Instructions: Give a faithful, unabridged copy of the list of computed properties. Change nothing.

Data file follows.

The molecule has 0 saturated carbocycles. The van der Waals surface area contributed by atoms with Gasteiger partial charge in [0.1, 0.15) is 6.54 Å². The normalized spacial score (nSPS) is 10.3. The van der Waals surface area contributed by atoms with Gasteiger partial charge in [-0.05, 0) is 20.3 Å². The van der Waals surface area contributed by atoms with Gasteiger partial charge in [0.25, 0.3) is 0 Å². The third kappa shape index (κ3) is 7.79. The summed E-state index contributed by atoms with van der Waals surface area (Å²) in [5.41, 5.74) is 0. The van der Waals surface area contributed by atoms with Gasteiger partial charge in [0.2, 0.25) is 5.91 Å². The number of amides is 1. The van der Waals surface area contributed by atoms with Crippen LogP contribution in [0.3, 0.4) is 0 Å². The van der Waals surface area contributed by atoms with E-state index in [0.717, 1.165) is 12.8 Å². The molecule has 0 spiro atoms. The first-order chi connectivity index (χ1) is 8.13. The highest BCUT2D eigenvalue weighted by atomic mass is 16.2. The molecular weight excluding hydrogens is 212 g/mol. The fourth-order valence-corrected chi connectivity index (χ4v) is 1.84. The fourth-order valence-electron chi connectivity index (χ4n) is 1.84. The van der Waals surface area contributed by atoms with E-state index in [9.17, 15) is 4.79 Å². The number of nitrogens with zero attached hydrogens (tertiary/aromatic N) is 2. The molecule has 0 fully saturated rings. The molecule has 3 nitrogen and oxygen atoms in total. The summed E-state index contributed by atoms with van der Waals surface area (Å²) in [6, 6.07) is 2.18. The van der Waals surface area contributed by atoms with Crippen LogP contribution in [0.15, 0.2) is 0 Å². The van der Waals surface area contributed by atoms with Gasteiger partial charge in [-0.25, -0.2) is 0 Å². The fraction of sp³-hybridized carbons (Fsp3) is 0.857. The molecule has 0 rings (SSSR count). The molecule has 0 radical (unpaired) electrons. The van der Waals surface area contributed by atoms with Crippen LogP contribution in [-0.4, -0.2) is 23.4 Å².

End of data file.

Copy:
The molecule has 0 saturated carbocycles. The van der Waals surface area contributed by atoms with Gasteiger partial charge in [0.1, 0.15) is 6.54 Å². The normalized spacial score (nSPS) is 10.3. The van der Waals surface area contributed by atoms with Gasteiger partial charge in [-0.05, 0) is 20.3 Å². The van der Waals surface area contributed by atoms with Gasteiger partial charge in [0.25, 0.3) is 0 Å². The third kappa shape index (κ3) is 7.79. The summed E-state index contributed by atoms with van der Waals surface area (Å²) in [5.41, 5.74) is 0. The van der Waals surface area contributed by atoms with Gasteiger partial charge in [0.2, 0.25) is 5.91 Å². The number of amides is 1. The van der Waals surface area contributed by atoms with Crippen LogP contribution in [0.3, 0.4) is 0 Å². The van der Waals surface area contributed by atoms with E-state index in [0.717, 1.165) is 12.8 Å². The molecule has 0 spiro atoms. The first-order chi connectivity index (χ1) is 8.13. The highest BCUT2D eigenvalue weighted by atomic mass is 16.2. The molecular weight excluding hydrogens is 212 g/mol. The fourth-order valence-corrected chi connectivity index (χ4v) is 1.84. The fourth-order valence-electron chi connectivity index (χ4n) is 1.84. The van der Waals surface area contributed by atoms with E-state index in [9.17, 15) is 4.79 Å². The number of nitrogens with zero attached hydrogens (tertiary/aromatic N) is 2. The molecule has 0 fully saturated rings. The molecule has 3 nitrogen and oxygen atoms in total. The summed E-state index contributed by atoms with van der Waals surface area (Å²) in [6, 6.07) is 2.18. The van der Waals surface area contributed by atoms with Crippen LogP contribution in [0.15, 0.2) is 0 Å². The van der Waals surface area contributed by atoms with Gasteiger partial charge in [-0.25, -0.2) is 0 Å². The fraction of sp³-hybridized carbons (Fsp3) is 0.857. The molecule has 0 rings (SSSR count). The molecule has 0 radical (unpaired) electrons. The van der Waals surface area contributed by atoms with Crippen LogP contribution in [-0.4, -0.2) is 23.4 Å².